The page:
American Aquafarms CEO: Local support is key to success in Maine
The U.S. state of Maine has become a hotbed of aquaculture activity, with numerous companies announcing plans to open recirculating aquaculture system farms, including Nordic Aquafarms in Belfast, Whole Oceans in Bucksport, Kingfish Zeeland in Jonesport, and Aquabanq in Millinocket.
As of Friday, 16 October, another company has arrived in the Pine Tree State: American Aquafarms, which has invested in a site in Gouldsboro as its base for a closed net-pen salmon farm, from which it hopes to produce 30,000 metric tons (MT) of Atlantic salmon by 2024.
In an interview with SeafoodSource, American Aquafarms President and CEO Mikael Rones, who is based in Norway, said after he exited the NorCod project in 2019, he locked in on Maine as an ideal location for his next venture.
“We looked at several areas over the U.S., and to us, we feel Maine is the right place based on water temperature and the potential of the industry in Maine. These are the two main reasons why we are there,” Rones said. “Maine, when we looked at the temperature of the water and the conditions we would be farming in, it was pretty similar to what we are used to [in Norway]. It will be easy to use the technology we developed over many years in Maine. The other reason we chose Maine was based on logistics. The carbon footprint of seafood is becoming more and more important, and while salmon production in the sea has a really low footprint, that disappears once you put it on an airplane and fly it all over the world.”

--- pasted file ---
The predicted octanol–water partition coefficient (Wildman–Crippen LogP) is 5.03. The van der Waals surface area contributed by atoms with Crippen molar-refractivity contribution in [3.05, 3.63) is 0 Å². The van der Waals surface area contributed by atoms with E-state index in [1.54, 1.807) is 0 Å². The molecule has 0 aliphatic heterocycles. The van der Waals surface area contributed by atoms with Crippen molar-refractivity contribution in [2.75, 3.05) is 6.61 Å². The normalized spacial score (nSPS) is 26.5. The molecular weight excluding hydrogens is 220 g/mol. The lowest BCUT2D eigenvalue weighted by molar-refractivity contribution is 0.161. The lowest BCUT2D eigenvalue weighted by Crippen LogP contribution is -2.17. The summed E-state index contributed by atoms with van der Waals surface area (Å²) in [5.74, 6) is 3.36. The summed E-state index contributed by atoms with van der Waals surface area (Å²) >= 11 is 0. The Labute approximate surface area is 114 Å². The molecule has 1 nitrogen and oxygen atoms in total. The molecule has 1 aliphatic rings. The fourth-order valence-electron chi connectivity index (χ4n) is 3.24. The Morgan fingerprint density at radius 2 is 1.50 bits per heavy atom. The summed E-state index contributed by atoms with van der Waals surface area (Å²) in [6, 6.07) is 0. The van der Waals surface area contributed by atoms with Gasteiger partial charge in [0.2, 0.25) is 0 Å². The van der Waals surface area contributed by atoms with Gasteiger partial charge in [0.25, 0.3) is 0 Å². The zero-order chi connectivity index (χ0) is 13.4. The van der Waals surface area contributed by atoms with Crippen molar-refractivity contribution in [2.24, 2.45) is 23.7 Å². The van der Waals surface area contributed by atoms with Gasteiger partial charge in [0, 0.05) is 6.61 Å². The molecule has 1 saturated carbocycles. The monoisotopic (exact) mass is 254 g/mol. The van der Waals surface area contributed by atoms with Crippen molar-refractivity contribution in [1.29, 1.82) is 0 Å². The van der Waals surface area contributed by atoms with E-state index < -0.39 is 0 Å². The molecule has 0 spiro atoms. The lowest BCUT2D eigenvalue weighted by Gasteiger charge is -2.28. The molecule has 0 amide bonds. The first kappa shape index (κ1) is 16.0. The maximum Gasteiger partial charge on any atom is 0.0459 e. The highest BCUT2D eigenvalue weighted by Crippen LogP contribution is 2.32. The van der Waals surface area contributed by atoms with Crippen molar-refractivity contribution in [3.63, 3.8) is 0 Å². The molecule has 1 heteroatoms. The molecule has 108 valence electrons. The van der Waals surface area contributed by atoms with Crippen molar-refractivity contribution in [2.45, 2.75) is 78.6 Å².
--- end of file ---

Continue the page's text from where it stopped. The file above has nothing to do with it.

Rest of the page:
Producing salmon in Maine allows for a much shorter trip to market, and the ability to sell U.S.-raised salmon in the domestic market was another critical factor in American Aquafarms’ decision, Rones said.
“The U.S. today, of course, imports 90 percent of its seafood consumption. That has to change,” Rones said.
While the coronavirus crisis has created complications both in the launch of the project and in the salmon market globally, Rones said he is confident salmon prices will settle at a place where American Aquafarms can make a profit, even with its 30,000 MT of production being added to significant volumes coming online eventually from other American-based operations, ranging from Atlantic Sapphire’s 100,000 MT RAS farm in Florida, to Nordic Aquafarms’ proposed RAS in California, to the recently announced West Coast Salmon RAS in Nevada, which will produce up to 12,600 MT of salmon in coming years and 50,000 MT of salmon if the project moves through all three phases of growth.
“COVID-19 has obviously had an impact on the short-term demand and prices, but the demand for production of marine protein from fish-farming is part of a very strong long-term mega-trend, and we are comfortable that the industry will have a healthy growth over the next few decades,” Rones said.
What separates American Aquafarms from its U.S. competitors, Rones said, is its plan not to build an RAS, but rather to grow salmon in up to 30 closed net-pens, each capable of producing up to 1,000 MT of salmon per cycle.
“The whole idea is that we utilize technology that has a robust base, and while we are excited by the development of RAS technology, we have chosen to go for a technology that we feel have a lower risk," American Aquafarms Vice President Eirik Jørs told SeafoodSource.
American Aquafarms has chosen to use “Eco-pens,” which Jørs said incorporate technology that has been “tested for decades” in Norway, and which have recently also been selected for use in North America by others.
“The technology we’re suggesting is basically the same principle of open-pen except for the fact we can control a lot more of the variables, including waste treatment, and there’s a lot more security regarding escapes,” he said, describing the chance of escape as “nearly impossible.”